In the beginning of 1983 I moved to Russell and got a job with Fullers. My stepfather had been badly injured in a car accident and I could then help Mum with things as she lived in Russell.
My job at Fullers was at the slipway, firstly as a mechanic and later on doing both mechanical work and boat repairs as needed. During this time I bought my Diamond class yacht “Starfire” and raced most weekends. The Bay of Islands is a good place to race as there are 4 clubs to choose from. I also raced on other boats when I got the chance.
In 1988, with the future of Fullers uncertain due to financial problems, I decided to move back to Whitianga and work back in the family business. In my time at Fullers I had furthered my skills as the company had been involved in marine painting, both on pleasure vessels and commercial vessels including steel and aluminium. These skills became more important as the trend was moving away from traditional wooden boats, both as pleasure boats and work boats, and painting became a more important part of the everyday operation of a boat maintenance operation with the advent of GRP and metal boats. The business name changed from H. Pascoe Boat Builder to H&M Pascoe Boatbuilders, a partnership between the two of us.
During the late 80’s onward the pleasure boat maintenance part of the business took over from other traditional boat building and repairs, and as the number of fishing vessels reduced due to the advent of the Quota Management System .
In the early 90’s I decided to formalise my Boatbuilding skills and sat Trade Cert and Advanced Trade Cert the following year. Under the old system this involved applying to the Apprenticeship Board and convincing them I had enough experience, and then actually sitting the formal written exams. I sat and passed the exams and the certificates are still on the workshop wall to this day. This was a proud moment as it was something I had wanted to do even as a small child.
With the opening of the Whitianga Marina in October 1995 and the associated hardstand, a new era for the business started. With the travel lift operating at the Marina larger vessels were able to be hauled and maintenance undertaken. With 191 berths in the Marina and the moored boats in the harbour there was a huge increase in the number of local boats. The emphasis of the business changed from the yard at 1 Dundas Street to the Whitianga Hardstand enabling the business to grow.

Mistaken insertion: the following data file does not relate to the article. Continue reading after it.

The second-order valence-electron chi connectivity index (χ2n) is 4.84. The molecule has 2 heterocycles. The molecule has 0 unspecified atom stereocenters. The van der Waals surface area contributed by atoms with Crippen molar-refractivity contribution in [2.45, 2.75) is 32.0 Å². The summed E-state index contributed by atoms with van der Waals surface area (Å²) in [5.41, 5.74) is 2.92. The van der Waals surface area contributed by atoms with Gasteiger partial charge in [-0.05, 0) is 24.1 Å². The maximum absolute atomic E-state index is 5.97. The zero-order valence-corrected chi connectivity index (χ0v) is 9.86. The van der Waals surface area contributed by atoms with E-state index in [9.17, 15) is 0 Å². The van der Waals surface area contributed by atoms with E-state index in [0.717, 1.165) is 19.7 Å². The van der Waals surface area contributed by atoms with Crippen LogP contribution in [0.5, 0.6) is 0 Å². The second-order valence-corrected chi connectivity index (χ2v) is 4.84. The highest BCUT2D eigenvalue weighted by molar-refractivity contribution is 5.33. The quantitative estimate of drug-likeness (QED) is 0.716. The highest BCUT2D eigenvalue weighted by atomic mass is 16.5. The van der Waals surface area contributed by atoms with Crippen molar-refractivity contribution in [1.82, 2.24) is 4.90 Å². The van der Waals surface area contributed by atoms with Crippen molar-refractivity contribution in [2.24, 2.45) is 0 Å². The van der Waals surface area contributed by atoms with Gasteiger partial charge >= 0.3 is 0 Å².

My then partner, now wife, Phyll came to assist me with the yard work as well as taking on the book work and administration. This was for a period of six years before devoting all her time to administration, as there was just not enough time to do both.
In 2005 the business became a Limited company .
Our next step forward was to employ a full time painter and that’s when Mattias arrived in 2011. He had extensive experience in the marine industry painting and fairing superyachts and bought this experience with him. Mattias has completed his apprenticeship with us and is now a qualified Marine Exterior painter, something he was already able to do but didn’t have the paperwork.
Our next important step happened due to the fact we needed the capability to work in all weathers undercover which meant we could take on larger painting and repair jobs without the necessity to remove the vessel off site from the hardstand. We constructed what is known as our “plastic shed”, which is a moveable structure capable of housing a 16 metre vessel. This shed incorporates custom modifications to enable the vessel to be fully scaffolded for maintenance and painting. With the advent of new regulations there is an ever increasing need to contain any pollution created during the work process and with this shed it lets us manage these issues.
The rest as they say is history. Even in my time since my first being involved in the boatbuilding industry as a child, and an enthusiastic observer assisting my Dad, the marine scene has changed dramatically in both types of design and construction. Some of these changes are for the better and I suppose some could be for the worse, depending on your point of view. The move away from wooden boats has come about through the lack of suitable durable timber and there is no denying that if you use an inferior timber the boat won’t have a very long life. Other newer methods have come along to replace the once plentiful timber supplies such as GRP and alloy. These products have their problems and as they say there’s nothing perfect in life.
It will be interesting to see what boats are like in another 50 years but I won’t be around to see it…